Good thing I don’t have 50 acres and more money to spend on non-runners. I could be this guy, without too much stretching. Fortunately, only two specialty cars sit out on my property, and they are not weathering too badly. One was bought for parts, but the other one was supposed to have been made into a runner years ago. Bummer. The third one does run, and is currently licensed and insured, though.

  12. RickyM

    This kind of post is why I love your site, guys. There have been some great comments putting across all views – I can see it from both sides. I would love to have the space and money to have a classic and try and save as many as I could, but equally I would not want to just dump them unprotected in a wood. However well done to this chap for doing his best and also giving his knowledge to others about this particular type of classic.

  13. TuckerTorpedo

    This is as bad as it gets for long term collectible car storage. Not a “barn find”, but a woods find. There’s nothing worse for the value and condition for any car, (much less a roadster!) than being left outside season after season, year after year. If the seller is so knowledgeable, and worships this model so much, why the hell didn’t he invest in half way proper storage in the first place? It would have paid off right now, instead of his precious hoard melting away in value. Now he needs to cash in, and must face the reality of the less than intelligent choices he made in taking care of his investments. He can put any self serving spin he wants on their value (and insult buyers by doing so), but it’s apparent to any high school shop student the reality of what’s being offered. Too bad.

    • Tim H

      Remember many of these were barely worth dragging home 20 years ago. I bought a running 68 solex 2000 with upgraded suspension for 800$ (ok 35 years ago). I drove it home. I don’t think he will loose any money when he sells. Cars just show up that others do not value and some how you end up with a collection. At least that was my story.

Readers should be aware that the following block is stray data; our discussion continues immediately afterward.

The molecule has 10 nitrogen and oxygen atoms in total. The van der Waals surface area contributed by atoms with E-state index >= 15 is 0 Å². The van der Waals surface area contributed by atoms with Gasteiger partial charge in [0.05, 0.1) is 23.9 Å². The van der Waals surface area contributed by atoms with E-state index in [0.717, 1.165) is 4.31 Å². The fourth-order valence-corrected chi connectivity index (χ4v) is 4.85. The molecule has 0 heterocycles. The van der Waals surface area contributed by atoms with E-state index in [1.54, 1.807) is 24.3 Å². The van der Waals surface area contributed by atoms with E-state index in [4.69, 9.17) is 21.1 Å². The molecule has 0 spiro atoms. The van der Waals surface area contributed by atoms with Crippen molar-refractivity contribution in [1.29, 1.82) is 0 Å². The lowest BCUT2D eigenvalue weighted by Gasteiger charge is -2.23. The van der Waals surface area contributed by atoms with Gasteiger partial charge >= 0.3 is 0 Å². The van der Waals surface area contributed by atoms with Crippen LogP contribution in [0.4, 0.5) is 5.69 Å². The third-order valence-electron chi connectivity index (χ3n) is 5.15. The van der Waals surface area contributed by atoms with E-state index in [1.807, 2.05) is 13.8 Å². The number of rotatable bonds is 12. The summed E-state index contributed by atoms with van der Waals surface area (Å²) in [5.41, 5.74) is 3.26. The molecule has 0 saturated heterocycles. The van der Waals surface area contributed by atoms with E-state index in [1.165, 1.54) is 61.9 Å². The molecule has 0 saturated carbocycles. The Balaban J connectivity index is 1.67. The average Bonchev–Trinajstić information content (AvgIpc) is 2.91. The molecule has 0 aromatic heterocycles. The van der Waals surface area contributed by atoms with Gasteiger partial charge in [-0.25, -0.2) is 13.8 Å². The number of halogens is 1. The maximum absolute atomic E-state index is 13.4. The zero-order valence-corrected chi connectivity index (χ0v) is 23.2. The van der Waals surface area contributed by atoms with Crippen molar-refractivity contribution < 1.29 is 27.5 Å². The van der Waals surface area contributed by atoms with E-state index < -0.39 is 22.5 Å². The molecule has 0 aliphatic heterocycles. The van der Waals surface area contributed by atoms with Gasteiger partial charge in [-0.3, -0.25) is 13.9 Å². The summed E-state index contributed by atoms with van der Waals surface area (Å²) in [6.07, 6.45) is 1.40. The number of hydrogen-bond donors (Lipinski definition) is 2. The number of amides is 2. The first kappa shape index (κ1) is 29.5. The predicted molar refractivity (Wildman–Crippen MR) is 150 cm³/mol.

14. ConservativesDefeated

    So…….I know this is the internet and we all have opinions along with the same body parts.but……….for all those unloading with their opinions about the seller perhaps we ought to listen i.e. .read Notoptoy’s comments.

    And let it be.

  15. gunningbar

    The obvious question here is how does the same guy think hes sitting on gold and then leave these cars open to the elements in humid VA??

  16. Ol' Shel'

    These cars have been for sale for a long time. A roadster friend has been in touch with the seller, and bought nothing, due to the pricing.

    Please understand that hoarders have strong emotional attachments with everything they collect. It is very difficult for them to part with anything.

    • Lee h

      I had the opportunity to see this collection last week. What kind of pricing was seller considering when your friend saw it?

  17. Richard Garretson

    YOU CAN NOT DENY THE 240Z REIGINTED THE SPORTS CAR MARKET IN THE US AND TURNED IT UPSIDE DOWN WORLDWIDE.

    AGREED NISSAN FAILED TO SIZE ON THE OPPORTUNITY AND HEAD OF STEAM THEIR MARKETING GENUIS MR. K STARTED WITH THESE LITTLE ROADSTERS.

    BTY THEY WERE CHAMPIONSHIP WINNING CARS ON THE TRACK, LOOK-SEE WHAT BROCK AND OTHER FORMER CAROL SHELBY GUYS DID WITH THESE CARS IN THE LATE 60’S .

    BOUGHT MY 1600 IN 1973 ON RECOMMNEDATION BY A VIETNAM HUEY PILOT, THE CAR NEVER LET ME DOWN, NO MATTER HOW HARD I DROVE IT NOW 46 YEARS LATER RUNS BETTER THEN EVER : )

    BTW – That collection of Datsuns in VA is maintained by a geat man few car guys can stand with.